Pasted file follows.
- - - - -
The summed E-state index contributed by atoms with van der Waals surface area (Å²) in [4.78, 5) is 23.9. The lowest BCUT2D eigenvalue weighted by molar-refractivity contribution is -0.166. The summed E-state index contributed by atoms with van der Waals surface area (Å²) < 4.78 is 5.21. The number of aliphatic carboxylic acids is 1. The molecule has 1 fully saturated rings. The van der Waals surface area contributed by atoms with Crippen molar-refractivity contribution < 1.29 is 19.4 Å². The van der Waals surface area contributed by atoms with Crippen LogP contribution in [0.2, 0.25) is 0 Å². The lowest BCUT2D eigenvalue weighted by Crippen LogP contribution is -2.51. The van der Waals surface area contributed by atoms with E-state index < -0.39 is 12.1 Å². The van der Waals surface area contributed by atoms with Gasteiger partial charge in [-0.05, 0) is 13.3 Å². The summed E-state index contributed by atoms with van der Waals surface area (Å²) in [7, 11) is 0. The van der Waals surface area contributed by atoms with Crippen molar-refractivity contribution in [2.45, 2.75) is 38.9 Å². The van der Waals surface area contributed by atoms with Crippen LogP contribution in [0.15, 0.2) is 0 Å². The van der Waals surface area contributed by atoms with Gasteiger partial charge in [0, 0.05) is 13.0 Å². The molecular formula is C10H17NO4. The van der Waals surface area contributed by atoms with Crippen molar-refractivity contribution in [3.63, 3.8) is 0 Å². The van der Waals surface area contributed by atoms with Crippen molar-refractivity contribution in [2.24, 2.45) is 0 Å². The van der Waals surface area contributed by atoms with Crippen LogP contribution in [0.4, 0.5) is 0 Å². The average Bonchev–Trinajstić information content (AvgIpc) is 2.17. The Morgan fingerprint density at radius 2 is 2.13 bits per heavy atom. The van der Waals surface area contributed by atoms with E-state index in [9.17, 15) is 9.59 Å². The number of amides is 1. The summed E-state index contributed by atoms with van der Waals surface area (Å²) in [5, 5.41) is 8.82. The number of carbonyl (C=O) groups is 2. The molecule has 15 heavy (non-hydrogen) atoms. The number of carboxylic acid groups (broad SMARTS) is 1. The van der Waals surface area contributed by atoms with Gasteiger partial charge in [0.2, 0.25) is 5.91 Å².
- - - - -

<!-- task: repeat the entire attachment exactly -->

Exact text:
The summed E-state index contributed by atoms with van der Waals surface area (Å²) in [4.78, 5) is 23.9. The lowest BCUT2D eigenvalue weighted by molar-refractivity contribution is -0.166. The summed E-state index contributed by atoms with van der Waals surface area (Å²) < 4.78 is 5.21. The number of aliphatic carboxylic acids is 1. The molecule has 1 fully saturated rings. The van der Waals surface area contributed by atoms with Crippen molar-refractivity contribution < 1.29 is 19.4 Å². The van der Waals surface area contributed by atoms with Crippen LogP contribution in [0.2, 0.25) is 0 Å². The lowest BCUT2D eigenvalue weighted by Crippen LogP contribution is -2.51. The van der Waals surface area contributed by atoms with E-state index < -0.39 is 12.1 Å². The van der Waals surface area contributed by atoms with Gasteiger partial charge in [-0.05, 0) is 13.3 Å². The summed E-state index contributed by atoms with van der Waals surface area (Å²) in [7, 11) is 0. The van der Waals surface area contributed by atoms with Crippen molar-refractivity contribution in [2.45, 2.75) is 38.9 Å². The van der Waals surface area contributed by atoms with Crippen LogP contribution in [0.15, 0.2) is 0 Å². The van der Waals surface area contributed by atoms with Gasteiger partial charge in [0, 0.05) is 13.0 Å². The molecular formula is C10H17NO4. The van der Waals surface area contributed by atoms with Crippen molar-refractivity contribution in [3.63, 3.8) is 0 Å². The van der Waals surface area contributed by atoms with Crippen molar-refractivity contribution in [2.24, 2.45) is 0 Å². The van der Waals surface area contributed by atoms with Crippen LogP contribution in [0.4, 0.5) is 0 Å². The average Bonchev–Trinajstić information content (AvgIpc) is 2.17. The Morgan fingerprint density at radius 2 is 2.13 bits per heavy atom. The van der Waals surface area contributed by atoms with E-state index in [9.17, 15) is 9.59 Å². The number of amides is 1. The summed E-state index contributed by atoms with van der Waals surface area (Å²) in [5, 5.41) is 8.82. The number of carbonyl (C=O) groups is 2. The molecule has 15 heavy (non-hydrogen) atoms. The number of carboxylic acid groups (broad SMARTS) is 1. The van der Waals surface area contributed by atoms with Gasteiger partial charge in [0.2, 0.25) is 5.91 Å².